Words such as “pandemic”, “social distancing” and “state of emergency” are being used to bring value and seriousness to the current global situation, however they can also evoke feelings of anxiety.

During this time, it is important to not let our fear get the best of us by considering the following:

THOUGHTS – If your mind is used to worrying and ruminating in thoughts, give those thoughts some attention by journaling, talking to someone or self-reflecting. The key here is not to get stuck in the worried thoughts, but to acknowledge that they are there. Dismissing your thoughts and ignoring them will only cause them to fester and “tantrum” for more attention. Acknowledge the thought, give it attention, and release it.

INFORMATION – There is a lot of infomation out there regarding the virus; schedule time to watch the news, read articles and attend to notifications on our gadgets. When the news is constantly on, or notifications are spontaneously grabbing our attention, it can rob us of the present moment, lead to information overload and emotional overwhelm.

STRATEGIES – The current situation is new to all of us, so thinking of ways to cope may not come easily. Some will benefit from structure, while others will not. Some of us may benefit from artistic activities and some of us may benefit from increased family time. There is no “right way to cope. My suggestion is that you take time to acknowledge the different pieces of you and create strategies to build a healthy capacity in those areas. This includes your physical, mental, spiritual, emotional, intellectual, and social pieces of your well-being.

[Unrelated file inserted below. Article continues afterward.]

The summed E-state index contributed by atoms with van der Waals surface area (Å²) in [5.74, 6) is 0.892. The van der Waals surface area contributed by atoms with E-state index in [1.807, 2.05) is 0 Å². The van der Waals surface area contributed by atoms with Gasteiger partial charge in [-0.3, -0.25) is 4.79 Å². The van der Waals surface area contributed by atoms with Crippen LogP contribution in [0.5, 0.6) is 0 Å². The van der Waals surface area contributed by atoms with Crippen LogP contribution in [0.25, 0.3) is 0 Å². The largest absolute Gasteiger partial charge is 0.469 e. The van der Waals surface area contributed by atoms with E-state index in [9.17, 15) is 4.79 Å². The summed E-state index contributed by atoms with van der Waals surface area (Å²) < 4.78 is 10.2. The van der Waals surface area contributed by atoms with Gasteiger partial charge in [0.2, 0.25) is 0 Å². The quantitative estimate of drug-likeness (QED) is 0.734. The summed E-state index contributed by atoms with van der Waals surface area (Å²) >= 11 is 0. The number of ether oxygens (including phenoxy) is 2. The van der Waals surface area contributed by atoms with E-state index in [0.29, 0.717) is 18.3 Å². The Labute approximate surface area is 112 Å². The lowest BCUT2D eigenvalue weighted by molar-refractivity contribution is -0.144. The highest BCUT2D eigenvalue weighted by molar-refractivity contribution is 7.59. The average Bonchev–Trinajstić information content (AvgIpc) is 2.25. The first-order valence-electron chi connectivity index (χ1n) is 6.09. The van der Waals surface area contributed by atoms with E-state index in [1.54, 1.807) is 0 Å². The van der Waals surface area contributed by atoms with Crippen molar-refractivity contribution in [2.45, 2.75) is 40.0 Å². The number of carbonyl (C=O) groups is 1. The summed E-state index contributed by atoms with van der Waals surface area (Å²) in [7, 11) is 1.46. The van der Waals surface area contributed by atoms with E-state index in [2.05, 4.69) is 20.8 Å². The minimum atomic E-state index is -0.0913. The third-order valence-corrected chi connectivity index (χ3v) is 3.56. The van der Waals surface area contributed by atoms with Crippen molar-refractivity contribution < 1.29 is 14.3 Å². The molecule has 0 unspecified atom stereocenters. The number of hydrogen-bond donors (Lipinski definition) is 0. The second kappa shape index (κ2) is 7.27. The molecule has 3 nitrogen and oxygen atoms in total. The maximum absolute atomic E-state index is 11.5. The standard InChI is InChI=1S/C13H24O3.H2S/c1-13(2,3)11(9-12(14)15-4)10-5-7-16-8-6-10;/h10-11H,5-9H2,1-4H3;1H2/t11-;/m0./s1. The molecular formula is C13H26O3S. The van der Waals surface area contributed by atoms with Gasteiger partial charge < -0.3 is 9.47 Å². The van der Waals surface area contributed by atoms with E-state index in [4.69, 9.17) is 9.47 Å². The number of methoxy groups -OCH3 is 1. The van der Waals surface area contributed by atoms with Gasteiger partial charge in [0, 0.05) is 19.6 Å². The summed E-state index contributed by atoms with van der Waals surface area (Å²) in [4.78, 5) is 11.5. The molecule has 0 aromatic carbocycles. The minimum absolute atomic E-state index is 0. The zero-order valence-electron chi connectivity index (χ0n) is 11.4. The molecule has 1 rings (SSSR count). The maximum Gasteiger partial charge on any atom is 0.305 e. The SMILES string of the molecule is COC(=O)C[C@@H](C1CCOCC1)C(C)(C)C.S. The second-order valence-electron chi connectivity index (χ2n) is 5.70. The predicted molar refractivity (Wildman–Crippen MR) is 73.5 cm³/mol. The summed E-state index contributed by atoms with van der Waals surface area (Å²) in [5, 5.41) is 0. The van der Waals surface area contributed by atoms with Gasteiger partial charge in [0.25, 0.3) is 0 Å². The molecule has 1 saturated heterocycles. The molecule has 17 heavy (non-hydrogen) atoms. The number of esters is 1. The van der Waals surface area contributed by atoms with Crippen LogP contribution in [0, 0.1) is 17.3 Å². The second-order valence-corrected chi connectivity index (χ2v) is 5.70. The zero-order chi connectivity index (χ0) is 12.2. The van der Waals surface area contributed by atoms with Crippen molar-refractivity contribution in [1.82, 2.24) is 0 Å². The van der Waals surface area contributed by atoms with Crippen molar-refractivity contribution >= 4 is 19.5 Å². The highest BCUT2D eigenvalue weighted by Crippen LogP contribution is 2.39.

THE COMMON GOOD – Social distancing is difficult because as humans, we thrive for connection. Staying home feeling cooped up with family members can push our buttons. However, we are all doing our part for the common good of humanity and for the global community. We are all contributing to the health care system and assisting health care professionals without being on the front line. It seems counterintuitive as we would normally come together in solidarity to fight a battle, however in this situation distance gives us strength and doesn’t allow the virus to get the best of us as a whole.

CONNECTION – Reach out and connect to others to prevent emotional isolation and feelings of loneliness. Check in, say hi, send a meme, phone, or text message, set up group messages and e-connect with others. It’s important to stay connected even though we are physically distant.

GRATITUDE – Acknowledge the feel-good moments in your day even though the current situation is not ideal and at times inconvenient and annoying. Take a moment to soak in the longer days and sunshine, your good health, your relationships, technology, extra time, and the opportunity to be still in this busy world.

With that, I hope you and your families are taking care of yourselves and staying healthy.

We’re all in this together.